While many theme parks are used to closing for the frigid winter months, many are not used to shutting down for the extended period that they were in response to COVID-19. Each year, as the ground starts to thaw, so do the rides at theme parks around the world. As with anything that has been non-operational for an extended period, there is a checklist of items that needs to be reviewed to ensure the rides are ready to welcome back guests.

For most parks, winter is when annual maintenance on rides is performed. Manufacturers provide parks checklists of the necessary maintenance that must be completed leaving little guesswork for parks. But what about when the ride has been closed for a long duration that wasn’t annual maintenance? Little guidance is provided, so we have put together a list of key items that should be checked before the re-opening of attractions. Keep in mind, each attraction requires a separate set of checks, but the ones shared today are universally beneficial to ensure the rides are one step closer to their safe re-opening.

Most mechanical equipment will begin to see issues the longer it sits unused. Issues such as corrosion, seizing, flat spots in wheels, etc. can occur. For these reasons, it is recommended that rides should be cycled at least once a week to help prevent these issues. Understanding that this is not always possible for parks, an alternative would be to winterize (or protect from the weather) the ride. This process involves removing ride vehicles from the main structure of the ride and storing them in a protected indoor space. At the very least, ride vehicles should be covered up and sealed off from the elements.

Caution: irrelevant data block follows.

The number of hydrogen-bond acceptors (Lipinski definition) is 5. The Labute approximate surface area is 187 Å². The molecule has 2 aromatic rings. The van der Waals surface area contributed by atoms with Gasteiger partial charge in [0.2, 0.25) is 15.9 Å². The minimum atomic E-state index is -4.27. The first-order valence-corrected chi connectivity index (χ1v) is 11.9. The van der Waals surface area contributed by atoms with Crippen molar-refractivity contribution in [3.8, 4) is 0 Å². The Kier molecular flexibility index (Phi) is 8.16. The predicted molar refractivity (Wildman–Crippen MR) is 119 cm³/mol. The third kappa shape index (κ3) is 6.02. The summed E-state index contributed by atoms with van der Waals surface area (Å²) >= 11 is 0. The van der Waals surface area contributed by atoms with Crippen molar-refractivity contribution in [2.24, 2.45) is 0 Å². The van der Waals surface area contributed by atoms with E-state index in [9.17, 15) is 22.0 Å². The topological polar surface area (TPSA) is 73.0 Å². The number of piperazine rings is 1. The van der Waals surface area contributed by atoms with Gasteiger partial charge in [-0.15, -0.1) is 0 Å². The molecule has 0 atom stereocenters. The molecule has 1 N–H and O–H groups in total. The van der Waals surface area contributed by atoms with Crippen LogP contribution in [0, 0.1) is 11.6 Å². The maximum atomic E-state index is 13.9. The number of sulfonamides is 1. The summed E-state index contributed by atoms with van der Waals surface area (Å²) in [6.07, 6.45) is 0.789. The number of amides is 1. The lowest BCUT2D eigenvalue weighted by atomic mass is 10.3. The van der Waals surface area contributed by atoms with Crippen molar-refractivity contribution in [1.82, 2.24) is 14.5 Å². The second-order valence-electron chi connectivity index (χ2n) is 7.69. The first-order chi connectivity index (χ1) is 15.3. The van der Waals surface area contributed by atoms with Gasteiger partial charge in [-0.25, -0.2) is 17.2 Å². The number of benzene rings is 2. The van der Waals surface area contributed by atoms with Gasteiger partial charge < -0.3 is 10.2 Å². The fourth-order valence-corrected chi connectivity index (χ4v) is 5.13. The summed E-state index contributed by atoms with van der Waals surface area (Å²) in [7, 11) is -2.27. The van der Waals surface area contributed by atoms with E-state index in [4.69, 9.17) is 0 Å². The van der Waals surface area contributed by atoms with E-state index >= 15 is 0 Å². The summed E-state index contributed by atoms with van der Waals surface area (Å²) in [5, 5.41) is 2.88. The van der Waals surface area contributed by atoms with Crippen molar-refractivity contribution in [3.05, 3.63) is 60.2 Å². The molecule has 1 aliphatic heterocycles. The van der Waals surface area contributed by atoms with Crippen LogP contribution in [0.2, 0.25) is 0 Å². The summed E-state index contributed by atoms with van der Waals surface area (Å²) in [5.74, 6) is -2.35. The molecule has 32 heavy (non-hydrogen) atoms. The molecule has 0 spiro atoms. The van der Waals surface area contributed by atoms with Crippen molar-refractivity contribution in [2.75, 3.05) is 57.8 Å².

Typically, when a ride is winterized, it also goes through its annual tear down, refurbishment, and inspection where welds are inspected, wear items are replaced, and mechanical components are freshened up. This past year some parks completed their annual inspections on their rides, but the park never actually opened, and while it might seem like a non-issue to proceed as though the ride is fresh out of refurbishment this is not exactly the case. While a full-blown annual inspection is not required, a more thorough inspection does need to be completed before returning to operation. Mechanical components such as bearings, actuators, joints, brakes, chains, hydraulics, and pneumatics can have issues after being inactive for so long. Simply firing up the ride and running it like normal could lead to some negative consequences without verifying the condition and operation of these components first.

When it is time to run the ride again, the following items should have a thorough inspection for correct operation before the first cycle is completed:

  • Replace all fluids, drain air tanks and refill.
  • Inspect bearings for corrosion and seizing.
  • Grease components
  • Visually inspect the entire area of the ride. For a roller coaster, a track walk is suggested. For high areas, use binoculars to get the appropriate up-close view.
  • Cycle each mechanical system manually before cycling the entire ride together.

Another unique issue that we have seen this year is newly constructed rides whose openings have been delayed a significant amount of time. Even brand-new attractions need some extra effort to open after sitting stagnant for so long. It is normal for a ride to go through commissioning before opening to verify its overall operation, and almost always this occurs with the manufacturer present on site. This commissioning process should be repeated, albeit abbreviated, with the manufacturer present again to verify that the attraction still meets the manufacturer’s specifications before opening. Just because something is new does not mean it is exempt from the issues older rides face from lack of use, so a similar inspection of all mechanical systems should be done to yet-to-open rides as what is being done on existing attractions.

Parks are currently working to complete their annual maintenance ahead of the spring re-opening, with many of them needing to implement the items on the extended shutdown safety checklist. Operators will be sure to take extra precautions when opening parks back up as we begin to see life return to pre-covid days.

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